Recently Published Stories

Remembering – Published on “Sweet, a Literary Confection”

The scream was a deep, miserable thing that flew out of my mouth, gushing into the room like rusty water bursting from a pipe. I gripped the edge of your crib and watched the graying of your skin; marveled at your beautiful lips, parted as if you were still breathing.  [Read more]

One Good Thing

My father was a self-proclaimed atheist, but he had a secret place of worship beneath the trees. His temple, an old army cot dragged under a massive avocado tree he named Susan. Her branches, heavy and abundant, leaned close and enveloped him, offering protection from the world outside. His religious canon varied, but Edgar Allan Poe, Ernest Hemmingway, and John Steinbeck come to mind. In that hushed green sanctuary with his sacramental whiskey bottle, surrounded by words of power, he found peace. Throughout my childhood, other trees received his affection as well: our orchard’s fruit trees. They were adored and sung to, these carefully grafted peach, apricot, and Valencia orange trees. They held his fascination like no human could, and I envied them. Eventually I grew to admire Dad’s love of green things; he passed this quality on to me.  [Read more]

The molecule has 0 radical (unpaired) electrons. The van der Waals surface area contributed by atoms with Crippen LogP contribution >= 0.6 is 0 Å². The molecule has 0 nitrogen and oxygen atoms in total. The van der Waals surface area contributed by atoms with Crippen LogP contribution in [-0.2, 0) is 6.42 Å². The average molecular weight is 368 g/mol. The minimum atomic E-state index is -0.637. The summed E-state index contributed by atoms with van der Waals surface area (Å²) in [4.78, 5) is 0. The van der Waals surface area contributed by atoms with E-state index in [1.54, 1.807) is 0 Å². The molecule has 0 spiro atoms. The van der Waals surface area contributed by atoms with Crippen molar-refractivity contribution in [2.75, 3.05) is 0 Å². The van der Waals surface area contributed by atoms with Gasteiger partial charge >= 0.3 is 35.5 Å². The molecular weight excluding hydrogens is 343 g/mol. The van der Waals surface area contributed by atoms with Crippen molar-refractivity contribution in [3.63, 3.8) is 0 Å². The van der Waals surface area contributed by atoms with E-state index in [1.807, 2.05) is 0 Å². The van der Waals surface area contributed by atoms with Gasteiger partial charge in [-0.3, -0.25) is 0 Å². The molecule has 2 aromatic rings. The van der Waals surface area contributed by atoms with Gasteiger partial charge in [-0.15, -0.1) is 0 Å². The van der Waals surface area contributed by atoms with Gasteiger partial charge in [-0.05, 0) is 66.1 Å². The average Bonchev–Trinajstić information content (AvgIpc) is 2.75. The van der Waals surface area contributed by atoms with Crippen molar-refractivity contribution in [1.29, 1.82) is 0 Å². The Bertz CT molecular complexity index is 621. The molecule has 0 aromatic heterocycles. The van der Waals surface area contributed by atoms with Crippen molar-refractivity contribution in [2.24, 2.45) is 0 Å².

The Hackamore

Dad was infamous for the “jobs” he created for us on weekends, vacations or any time there was a spare moment, especially if he heard giggling. Back then I thought nothing of his tasks: sharpening knives and tool blades with a massive kick-wheel whetstone; watering an acre of five-gallon saplings with a weak hose in the blistering sun; driving the open-topped jeep alone at age ten loaded with alfalfa to feed cattle, horse blankets piled high on the driver’s seat so I could see where I was going. It all seemed normal to me. This particular day, one week before my 12th birthday, my job was to test ride Oakie – a Quarter horse Dad had won gambling. I wasn’t looking forward to it. I knew nothing about this horse and I bet Dad didn’t either. The way I saw it, this job could go well, or it could land me in the hospital. Didn’t matter. If Dad told me I had to do it, I had to show up.  [Read more]